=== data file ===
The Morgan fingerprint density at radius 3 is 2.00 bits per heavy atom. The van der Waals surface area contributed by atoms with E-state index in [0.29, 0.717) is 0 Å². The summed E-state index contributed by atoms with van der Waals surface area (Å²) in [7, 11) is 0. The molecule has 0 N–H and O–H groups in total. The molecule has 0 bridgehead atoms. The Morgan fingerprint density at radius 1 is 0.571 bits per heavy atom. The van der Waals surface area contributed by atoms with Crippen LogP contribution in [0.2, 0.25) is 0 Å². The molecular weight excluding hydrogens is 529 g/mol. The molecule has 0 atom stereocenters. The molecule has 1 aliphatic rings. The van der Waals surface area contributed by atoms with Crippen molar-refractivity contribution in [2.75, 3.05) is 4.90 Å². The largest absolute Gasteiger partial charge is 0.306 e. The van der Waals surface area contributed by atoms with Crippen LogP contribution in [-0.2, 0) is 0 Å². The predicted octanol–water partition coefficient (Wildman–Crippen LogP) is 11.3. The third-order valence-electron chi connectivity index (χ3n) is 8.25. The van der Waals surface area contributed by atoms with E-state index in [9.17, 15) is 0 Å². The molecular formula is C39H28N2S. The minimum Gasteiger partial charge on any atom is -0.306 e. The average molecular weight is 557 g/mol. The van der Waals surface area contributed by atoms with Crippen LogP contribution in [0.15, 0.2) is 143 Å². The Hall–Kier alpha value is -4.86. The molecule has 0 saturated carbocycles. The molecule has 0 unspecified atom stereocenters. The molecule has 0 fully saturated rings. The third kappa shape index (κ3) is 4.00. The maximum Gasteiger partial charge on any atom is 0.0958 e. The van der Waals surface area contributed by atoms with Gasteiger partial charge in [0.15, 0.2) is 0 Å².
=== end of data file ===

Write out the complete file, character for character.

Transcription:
The Morgan fingerprint density at radius 3 is 2.00 bits per heavy atom. The van der Waals surface area contributed by atoms with E-state index in [0.29, 0.717) is 0 Å². The summed E-state index contributed by atoms with van der Waals surface area (Å²) in [7, 11) is 0. The molecule has 0 N–H and O–H groups in total. The molecule has 0 bridgehead atoms. The Morgan fingerprint density at radius 1 is 0.571 bits per heavy atom. The van der Waals surface area contributed by atoms with Crippen LogP contribution in [0.2, 0.25) is 0 Å². The molecular weight excluding hydrogens is 529 g/mol. The molecule has 0 atom stereocenters. The molecule has 1 aliphatic rings. The van der Waals surface area contributed by atoms with Crippen molar-refractivity contribution in [2.75, 3.05) is 4.90 Å². The largest absolute Gasteiger partial charge is 0.306 e. The van der Waals surface area contributed by atoms with Crippen LogP contribution in [-0.2, 0) is 0 Å². The predicted octanol–water partition coefficient (Wildman–Crippen LogP) is 11.3. The third-order valence-electron chi connectivity index (χ3n) is 8.25. The van der Waals surface area contributed by atoms with E-state index in [9.17, 15) is 0 Å². The molecular formula is C39H28N2S. The minimum Gasteiger partial charge on any atom is -0.306 e. The average molecular weight is 557 g/mol. The van der Waals surface area contributed by atoms with Crippen LogP contribution in [0.15, 0.2) is 143 Å². The Hall–Kier alpha value is -4.86. The molecule has 0 saturated carbocycles. The molecule has 0 unspecified atom stereocenters. The molecule has 0 fully saturated rings. The third kappa shape index (κ3) is 4.00. The maximum Gasteiger partial charge on any atom is 0.0958 e. The van der Waals surface area contributed by atoms with Gasteiger partial charge in [0.15, 0.2) is 0 Å².